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Today I learned about Cauchy Sequences, defined as the following:

A sequence $(x_n)$ is a Cauchy Sequence if $\forall\varepsilon>0,\exists N\in\mathbb{N}\ \forall n,m\geq N: |x_n-x_m|<\varepsilon$.

Assuming we are dealing with a complete metric space, all Cauchy Sequences converge, right? If so, for what sequences is it easier to show they are Cauchy in order to show they converge (as opposed to the limit definition of a convergent sequence)? My professor said they tend to be sequences whose limit is not immediately clear but I can't think of any such examples. Could someone please share an example of a convergent sequence whose limit and perhaps bounds are non-trivial but can be proven to be convergent by proving they are Cauchy?

Thank you!

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    $\begingroup$ Maybe $a_n=1-{1\over2}+{1\over3}-\cdots +(-1)^{n+1} {1\over n}$. It's not to hard too show $(a_n)$ is Cauchy. $\endgroup$ – David Mitra Nov 5 '19 at 5:12
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A family of such examples comes from the following theorem:

Theorem. Let $(x_n)$ be a sequence of real numbers. Suppose that $$\sum_{n=1}^{\infty} |x_{n+1} - x_{n}| < \infty. $$ Then $(x_n)$ converges.

The proof goes by showing that $(x_n)$ is a Cauchy sequence, and in fact, one can show that this statement is equivalent to Cauchy completeness. Now using this, one can cook up various example whose limit is by no means a known expression in terms of familiar functions and/or constants. For instance, choose an arbitrary assignment of signs $e_k\in\{-1,+1\}$ and set $x_n=\sum_{k=1}^{n} e_k/k^2$. Then the above theorem tells that $(x_n)$ converges, but except for a handful of examples, the exact nature of the limit is not known to us. And even in the case $e_k = 1$, the limit $\sum_{k=1}^{\infty} 1/k^2$ is given by the highly non-trivial value $\pi^2/6$, which is the content of the famous Basel Problem.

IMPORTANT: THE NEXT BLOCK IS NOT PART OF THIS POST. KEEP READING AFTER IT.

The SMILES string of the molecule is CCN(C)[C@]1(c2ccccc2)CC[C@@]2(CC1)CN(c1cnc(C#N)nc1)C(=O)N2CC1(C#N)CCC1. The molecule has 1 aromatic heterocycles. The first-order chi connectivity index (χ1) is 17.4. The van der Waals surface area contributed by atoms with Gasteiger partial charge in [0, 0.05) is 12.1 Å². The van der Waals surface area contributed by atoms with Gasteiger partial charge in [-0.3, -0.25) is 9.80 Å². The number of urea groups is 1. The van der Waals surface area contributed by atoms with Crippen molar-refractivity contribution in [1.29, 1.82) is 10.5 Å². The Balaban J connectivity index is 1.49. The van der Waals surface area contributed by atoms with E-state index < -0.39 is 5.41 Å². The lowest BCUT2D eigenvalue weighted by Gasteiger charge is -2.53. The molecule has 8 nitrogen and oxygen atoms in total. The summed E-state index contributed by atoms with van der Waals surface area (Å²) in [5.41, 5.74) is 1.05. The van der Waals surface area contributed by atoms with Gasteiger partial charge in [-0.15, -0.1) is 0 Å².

Another line of examples may be drawn from the following corollary of this theorem:

Contraction Mapping Theorem. Let $K\subseteq\mathbb{R}$ be closed and $k \in [0, 1)$. Suppose $f:K\to K$ satisfies $$ |f(x)-f(y)| \leq k|x -y|, \qquad \forall x, y \in K. $$ Then there exists a unique $c \in K$ such that $f(c) = c$ holds. Moreover, if $f^{\circ n}$ denotes the $n$-fold composition of $f$, then $$\lim_{n\to\infty} f^{\circ n}(x) = c, \qquad \forall x \in K. $$

The proof goes by showing that $x_n := f^{\circ n}(x)$ satisfies $|x_{n+1} - x_n| \leq k^n|x_1 - x_0|$ and thus the above theorem is applicable. Now, as a curious example, we consider the function $f : [0,1] \to [0, 1]$ defined by $f(x) = \cos(x)$. Mean Value Theorem tells that the above theorem holds with $k = \sin(1) \in [0, 1)$, and so, there exists a unique solution of the equation $f(c) = c$ on $[0, 1]$ and $f^{\circ n}(x) \to c$ as $n\to\infty$ for all $x \in [0, 1]$.

Plot of x and cos(x)

And again, we do not know how to write $c$ in 'closed form'.

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  • $\begingroup$ Very interesting! I hadn't even thought of sequences as being such abstract objects. The example at the end is also wonderful, thank you very much for your detailed answer! $\endgroup$ – Crystal Nov 6 '19 at 2:28

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